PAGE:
Both, Elizabeth Barrett Browning’s “How Do I Love Thee” and William Shakespeare’s “Sonnet XVIII,” explore the universal theme of eternal, transcending love. Similarly, both sonnets are confessions of love towards a male subject. Browning’s is a passionate love; one that the Greeks referred to as eros. “Eros is Love, who overpowers the mind, and tames the spirit in the breasts of both gods and men .” Shakespeare’s, however, is the love of agape. It is the love one feels for his family, and friends . In dealing with the theme of love, both poems reference the beauty of their emotions, and the everlasting nature of such beauty.
Barrett’s “How Do I Love Thee” follows the structure of a Petrarchan sonnet, and is therefore written in iambic pentameter. It consists of 14 lines, and is divided into an octave and a sestet. The octave has a rhyme scheme of ABBA ABBA. It presents the primary problem facing the author, in this case being the question of her declaration of love. The sestet has a rhyme scheme of CDCDCD. It resolves the problem presented by clarifying the ways in which the author loves her beloved, and claiming that her love would be strengthened in the afterlife.
Shakespeare’s “Sonnet XVIII” follows the structure of a classical Shakespearean sonnet, and as such, is written in iambic pentameter. It consists of 14 lines, divided into three quatrains and a rhyming couplet. The rhyme scheme of the first quatrain is ABAB, and introduces the primary notion of the sonnet, it being the comparison of the speaker’s beloved to a summer’s day. The second quatrain has a rhyme scheme of CDCD, and strengthens the comparison of the beloved to a summer’s day. The third quatrain’s rhyme scheme is EFEF, shifting the focus from the temperate summer, to the virtually everlasting nature of the memory of the beloved. The couplet has a rhyme scheme of GG, and concludes the sonnet by tying together the themes of love and poetry.
Barrett’s sonnet is imbedded with beautifully incorporated literary devices. She begins with the rhetorical question, “How do I love thee?” She then proceeds to answer this questions by saying, “Let me count the ways.” This can be interpreted as an evident hyperbole, as her feelings are so pure that she could never truly count the number of ways in which she loves this man. Barrett uses figurative language in saying, “I love thee to the depth and breadth and height/My soul can reach.” This places a picture of infinite space, or in this case infinite love, in the readers mind. She also makes use of analogy through the lines, “I love thee freely, as men strive for Right;”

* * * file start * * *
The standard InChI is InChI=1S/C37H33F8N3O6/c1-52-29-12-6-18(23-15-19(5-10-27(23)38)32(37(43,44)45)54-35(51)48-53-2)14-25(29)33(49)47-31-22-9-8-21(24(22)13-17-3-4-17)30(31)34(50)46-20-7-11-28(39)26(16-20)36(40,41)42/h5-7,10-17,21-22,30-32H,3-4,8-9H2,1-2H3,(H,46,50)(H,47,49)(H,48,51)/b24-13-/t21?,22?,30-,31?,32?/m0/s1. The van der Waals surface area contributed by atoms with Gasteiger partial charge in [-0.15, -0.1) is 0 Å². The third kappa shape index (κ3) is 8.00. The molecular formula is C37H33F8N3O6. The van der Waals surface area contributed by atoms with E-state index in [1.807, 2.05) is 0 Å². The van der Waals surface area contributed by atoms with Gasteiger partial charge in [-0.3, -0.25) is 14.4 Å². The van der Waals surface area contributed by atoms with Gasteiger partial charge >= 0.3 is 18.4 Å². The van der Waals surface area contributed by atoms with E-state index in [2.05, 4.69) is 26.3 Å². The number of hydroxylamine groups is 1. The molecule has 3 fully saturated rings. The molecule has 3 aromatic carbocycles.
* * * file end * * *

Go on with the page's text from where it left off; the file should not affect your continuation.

This compares the passion and love she is giving of her free will, to the passion which men put forward when fighting for justice. This establishes not only that her love is not bound, but also that it is strong, and honest. An analogy can also be seen in the following line, as she states, “I love thee purely, as they turn from Praise,” insisting her love is as modest and pure as the hearts of those men who are striving for justice. The last line of the sonnet states, “I shall but love thee better after death.” Death is somewhat ironic in this context, since it is both what ends the poem, and what ends life.
Shakespeare’s introduces his sonnet with the line “Shall I compare thee to a summer day?” In a sense, this foreshadows that the beloved will, in fact, be compared to a summer’s day. Perhaps, even more than that, it foreshadows the use of metaphors throughout sonnet, as the comparison will be made. Shakespeare begins the comparison by drawing parallels between his beloved and the summer’s day, through the line “Thou art more lovely and more temperate.” He carefully chooses his adjectives so that they may apply to both summer, and his beloved. He continues by stating that “rough winds do shake the darling buds of May.”
In this, he is using rough winds as a symbol of erratic chance and change, and implying that his beloved is superior because he does not suffer from these winds. The author personifies the sky, or “heaven,” by using the metaphor of an “eye” in place of the sun. He further personifies the season by mentioning that the summer’s “gold complexion” is often “dimmed,” which compares yet another human attribute of his beloved, with a trait of summer. The author then assures his beloved that his “eternal summer shall not fade.” Through this, he uses summer as a metaphor for beauty. The speaker brags that his beloved will never suffer the same fate as a summer’s day, because he has dedicated him to “eternal lines.” This adds the theme of poetry to a sonnet that had, until now, been about love.